There was blast of air conditioning as the automatic doors opened. Bras and underwear and jeans and t-shirts and shoes and bags of all shapes and sizes and colors were on display, hanging from every surface that would allow it. The sea of commercialism was drowning us. An elevator rescued for a brief moment, but brought us to only more danger: the electronics.
One kiosk after another had a computer playing a different music video, creating a jumbled mess of noise that could have been prevented with a little coordination and communication. I braved the electronics looking at the variety of televisions, and computers, and phones, and cameras, and accessories for all of these devices. I continued walking. The sights just made this air conditioned hallucination more peculiar. There were small rooms dedicated for private arcade game playing. These games were creating the same jumbled mess as the array of music videos. My thought process went from intrigue to confusion in a very small amount of time.
“I find life back home quite sterile and boring,” Malcom confides in me during a brief conversation outside one of the classrooms. He continues “you can’t find anyone balancing on bamboo shoot ladders there. They tend to lead safe lives”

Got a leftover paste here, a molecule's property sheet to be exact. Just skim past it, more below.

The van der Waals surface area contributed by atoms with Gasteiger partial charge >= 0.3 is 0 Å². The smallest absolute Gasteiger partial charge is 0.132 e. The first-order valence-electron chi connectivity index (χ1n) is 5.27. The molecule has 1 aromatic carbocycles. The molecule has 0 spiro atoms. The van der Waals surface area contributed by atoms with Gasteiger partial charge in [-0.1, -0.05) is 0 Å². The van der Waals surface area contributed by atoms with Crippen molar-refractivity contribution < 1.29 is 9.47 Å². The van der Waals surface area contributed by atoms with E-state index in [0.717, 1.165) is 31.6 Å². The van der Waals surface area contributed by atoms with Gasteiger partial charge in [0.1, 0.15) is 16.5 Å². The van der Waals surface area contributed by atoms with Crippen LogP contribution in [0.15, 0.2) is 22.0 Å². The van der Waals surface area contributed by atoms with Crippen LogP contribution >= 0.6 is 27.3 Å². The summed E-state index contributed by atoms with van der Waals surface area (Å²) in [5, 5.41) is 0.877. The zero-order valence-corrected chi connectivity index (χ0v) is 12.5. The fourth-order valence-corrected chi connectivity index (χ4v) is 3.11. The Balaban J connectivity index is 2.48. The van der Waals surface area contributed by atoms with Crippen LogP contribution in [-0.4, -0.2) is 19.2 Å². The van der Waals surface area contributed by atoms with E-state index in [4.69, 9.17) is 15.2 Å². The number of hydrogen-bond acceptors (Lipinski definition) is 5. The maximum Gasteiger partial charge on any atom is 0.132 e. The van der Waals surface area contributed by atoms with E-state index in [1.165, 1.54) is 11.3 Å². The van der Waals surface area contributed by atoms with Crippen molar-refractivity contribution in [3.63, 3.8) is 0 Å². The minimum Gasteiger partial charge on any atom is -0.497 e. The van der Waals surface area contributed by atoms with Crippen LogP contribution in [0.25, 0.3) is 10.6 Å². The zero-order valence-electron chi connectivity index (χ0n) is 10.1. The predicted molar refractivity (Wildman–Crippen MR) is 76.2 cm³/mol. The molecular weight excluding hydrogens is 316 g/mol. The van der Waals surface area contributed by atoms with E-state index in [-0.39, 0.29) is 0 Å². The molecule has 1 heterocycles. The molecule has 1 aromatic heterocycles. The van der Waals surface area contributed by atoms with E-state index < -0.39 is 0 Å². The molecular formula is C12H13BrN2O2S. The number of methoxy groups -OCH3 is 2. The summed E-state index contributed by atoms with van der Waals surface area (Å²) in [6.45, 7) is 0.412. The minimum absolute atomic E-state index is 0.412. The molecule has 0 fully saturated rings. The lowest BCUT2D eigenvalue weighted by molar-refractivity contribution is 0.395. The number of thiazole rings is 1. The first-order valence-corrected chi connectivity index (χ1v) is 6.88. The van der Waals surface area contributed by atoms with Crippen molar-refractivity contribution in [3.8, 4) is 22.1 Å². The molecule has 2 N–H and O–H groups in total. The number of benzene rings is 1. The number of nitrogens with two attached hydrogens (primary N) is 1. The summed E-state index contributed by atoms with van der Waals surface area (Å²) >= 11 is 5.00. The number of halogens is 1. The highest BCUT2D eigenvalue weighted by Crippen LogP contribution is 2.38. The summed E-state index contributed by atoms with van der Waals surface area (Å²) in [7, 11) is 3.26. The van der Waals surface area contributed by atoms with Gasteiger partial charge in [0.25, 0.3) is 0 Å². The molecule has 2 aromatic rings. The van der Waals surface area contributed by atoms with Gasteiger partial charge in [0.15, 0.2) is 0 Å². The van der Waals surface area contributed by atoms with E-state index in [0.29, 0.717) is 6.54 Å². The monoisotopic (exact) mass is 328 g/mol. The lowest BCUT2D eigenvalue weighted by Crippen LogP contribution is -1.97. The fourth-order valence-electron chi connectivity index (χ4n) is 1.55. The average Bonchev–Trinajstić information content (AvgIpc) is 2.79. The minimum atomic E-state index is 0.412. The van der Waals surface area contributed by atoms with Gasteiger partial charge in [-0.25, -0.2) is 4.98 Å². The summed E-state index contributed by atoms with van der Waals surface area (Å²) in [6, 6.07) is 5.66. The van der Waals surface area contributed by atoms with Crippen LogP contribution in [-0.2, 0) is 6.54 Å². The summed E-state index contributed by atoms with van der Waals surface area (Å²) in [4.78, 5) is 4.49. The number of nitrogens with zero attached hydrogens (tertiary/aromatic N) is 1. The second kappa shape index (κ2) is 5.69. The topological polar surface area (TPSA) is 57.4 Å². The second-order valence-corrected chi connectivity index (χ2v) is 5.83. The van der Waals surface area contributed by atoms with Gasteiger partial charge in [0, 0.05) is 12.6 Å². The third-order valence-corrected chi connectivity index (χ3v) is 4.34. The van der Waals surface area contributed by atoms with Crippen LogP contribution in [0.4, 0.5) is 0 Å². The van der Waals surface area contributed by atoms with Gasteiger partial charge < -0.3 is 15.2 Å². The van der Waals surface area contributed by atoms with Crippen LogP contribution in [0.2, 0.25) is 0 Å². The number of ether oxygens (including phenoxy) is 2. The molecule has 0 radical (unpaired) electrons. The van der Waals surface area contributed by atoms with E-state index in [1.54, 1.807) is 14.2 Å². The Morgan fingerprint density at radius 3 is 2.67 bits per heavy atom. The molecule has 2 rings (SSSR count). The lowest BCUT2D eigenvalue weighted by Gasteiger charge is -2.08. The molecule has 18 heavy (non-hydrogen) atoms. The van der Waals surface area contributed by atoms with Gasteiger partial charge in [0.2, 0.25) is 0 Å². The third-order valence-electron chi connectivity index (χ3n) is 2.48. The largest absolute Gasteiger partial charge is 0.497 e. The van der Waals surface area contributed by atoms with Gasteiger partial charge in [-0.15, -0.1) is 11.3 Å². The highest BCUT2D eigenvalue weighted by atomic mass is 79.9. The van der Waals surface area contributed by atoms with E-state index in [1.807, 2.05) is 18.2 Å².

“My computer, my phone, and money are the three keys to happiness.” One of the responses by one of my most intelligent students to an impromptu assignment. Malcom wants dirt and archaic and risk. Sun wants security and innovation. What is a healthy combination of the two?
The forged world of technology and commercialism felt so contrasted to that of the raw, dirty, genuine world outside those sleek glass doors. The dried sweat on my forehead reminded me of the actuality of life outside this Westernized imposter.
Within a couple minutes of the overstimulation of this technological jungle I find myself missing the beauty and risk of simplicity. I wonder if there will be day when these intermittent hallucinations of advancement and technology become the reality here in Suphan Buri.